Take, for example my fabric collection. I have some wonderfully quirky pieces that I bought for special projects years ago...projects that I procrastinated on for sooo long that my kids have actually outgrown them. Now, I am NOT going to save them for my “potential” grandchildren, but at the same time I don’t want to throw them out. I have quilting friends, who might want these pieces, but these are special pieces, and I doubt that they want to make quilts with “bug” fabric or “flame” fabric. So there they sit in my living room, because I refuse to throw out new, never-used material. Now multiply this dilemma x 50 and you see what I am up against.

Aha! I know of some lovely women who make children’s toys...maybe they can use them. See, if only I had started blogging about de-cluttering last year, I may have come up with solutions that would result in my house being clean and organized today.


Sunday, January 16, 2011

Re-thinking my thinking process...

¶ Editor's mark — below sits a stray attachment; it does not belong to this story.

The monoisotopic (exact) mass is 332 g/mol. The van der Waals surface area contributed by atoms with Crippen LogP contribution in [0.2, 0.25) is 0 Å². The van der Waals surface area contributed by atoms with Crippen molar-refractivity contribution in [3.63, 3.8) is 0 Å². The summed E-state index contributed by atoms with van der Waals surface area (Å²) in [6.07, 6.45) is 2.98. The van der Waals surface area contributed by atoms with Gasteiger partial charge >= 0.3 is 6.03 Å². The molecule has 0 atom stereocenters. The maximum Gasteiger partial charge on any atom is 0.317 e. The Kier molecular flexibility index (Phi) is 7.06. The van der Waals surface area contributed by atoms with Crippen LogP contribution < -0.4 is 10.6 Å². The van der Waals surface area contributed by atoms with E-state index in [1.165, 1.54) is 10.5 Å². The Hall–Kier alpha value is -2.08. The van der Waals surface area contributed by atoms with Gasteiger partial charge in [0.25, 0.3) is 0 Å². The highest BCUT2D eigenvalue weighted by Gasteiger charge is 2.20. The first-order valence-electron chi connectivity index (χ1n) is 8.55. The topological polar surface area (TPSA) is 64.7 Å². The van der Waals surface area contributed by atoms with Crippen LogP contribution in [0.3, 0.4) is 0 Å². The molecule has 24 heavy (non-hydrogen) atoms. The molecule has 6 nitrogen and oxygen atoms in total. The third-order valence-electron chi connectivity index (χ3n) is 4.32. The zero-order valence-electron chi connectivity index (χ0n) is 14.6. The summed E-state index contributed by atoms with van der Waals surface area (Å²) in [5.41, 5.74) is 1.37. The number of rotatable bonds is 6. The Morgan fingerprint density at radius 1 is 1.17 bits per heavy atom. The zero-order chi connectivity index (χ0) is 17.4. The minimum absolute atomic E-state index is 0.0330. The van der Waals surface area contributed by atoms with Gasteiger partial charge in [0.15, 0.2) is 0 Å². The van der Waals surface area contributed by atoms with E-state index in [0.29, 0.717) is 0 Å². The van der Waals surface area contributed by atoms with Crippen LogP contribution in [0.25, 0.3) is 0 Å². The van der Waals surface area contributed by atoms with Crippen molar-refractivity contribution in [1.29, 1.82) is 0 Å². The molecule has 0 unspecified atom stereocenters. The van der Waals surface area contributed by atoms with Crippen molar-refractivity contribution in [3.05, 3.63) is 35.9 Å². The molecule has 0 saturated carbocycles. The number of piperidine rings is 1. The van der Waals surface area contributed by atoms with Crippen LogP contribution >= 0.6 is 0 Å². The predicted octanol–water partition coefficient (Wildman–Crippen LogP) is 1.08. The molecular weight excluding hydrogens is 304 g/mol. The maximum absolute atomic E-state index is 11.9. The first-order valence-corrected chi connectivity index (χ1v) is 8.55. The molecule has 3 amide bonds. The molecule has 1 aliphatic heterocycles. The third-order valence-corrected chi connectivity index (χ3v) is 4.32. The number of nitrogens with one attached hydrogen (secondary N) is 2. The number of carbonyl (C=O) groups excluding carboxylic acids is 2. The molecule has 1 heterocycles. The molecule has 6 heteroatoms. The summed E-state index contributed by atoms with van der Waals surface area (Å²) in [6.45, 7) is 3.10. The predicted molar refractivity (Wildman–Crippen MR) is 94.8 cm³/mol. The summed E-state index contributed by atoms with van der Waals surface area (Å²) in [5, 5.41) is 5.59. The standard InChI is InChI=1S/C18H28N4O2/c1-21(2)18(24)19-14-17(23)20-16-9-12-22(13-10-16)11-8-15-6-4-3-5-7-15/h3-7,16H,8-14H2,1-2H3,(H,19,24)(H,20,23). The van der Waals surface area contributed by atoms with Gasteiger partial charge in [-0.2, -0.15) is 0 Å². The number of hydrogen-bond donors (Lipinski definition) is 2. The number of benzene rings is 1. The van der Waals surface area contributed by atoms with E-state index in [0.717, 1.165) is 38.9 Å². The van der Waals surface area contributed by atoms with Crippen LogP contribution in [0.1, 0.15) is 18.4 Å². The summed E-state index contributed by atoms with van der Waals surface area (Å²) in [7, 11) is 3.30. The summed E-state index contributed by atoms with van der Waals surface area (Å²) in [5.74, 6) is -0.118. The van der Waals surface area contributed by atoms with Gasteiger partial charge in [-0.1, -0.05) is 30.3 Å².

These last few weeks I have been rethinking a lot of my personal values.  Bob and I felt the Lord calling us to make some changes in our life.  Bob mentioned that he's felt God calling him to be more frugal.  I have been feeling the same way, but have been really struggling with the idea of frugality.  It's not that I'm opposed to "thrift" or that I don't want to be a good steward.  It's that the whole concept of "Frugality" somehow equates itself with deprivation.  When I was growing up, we didn't have a lot, and when I had young kids, we had even less, so the whole idea of "doing without" has been very stressful.  Then, out of the blue, I came across this wonderful term: "Voluntary Simplicity".   Volunteering to live a simpler life filled with those things that are important to us.  A simpler life that isn't cluttered with stuff that gets in the way of the important things, such as relationships with family and friends, time with God and cultivating a good attiude.  I need to reavaluate my homelife, my habit of collecting clutter, and even the way I spend my time.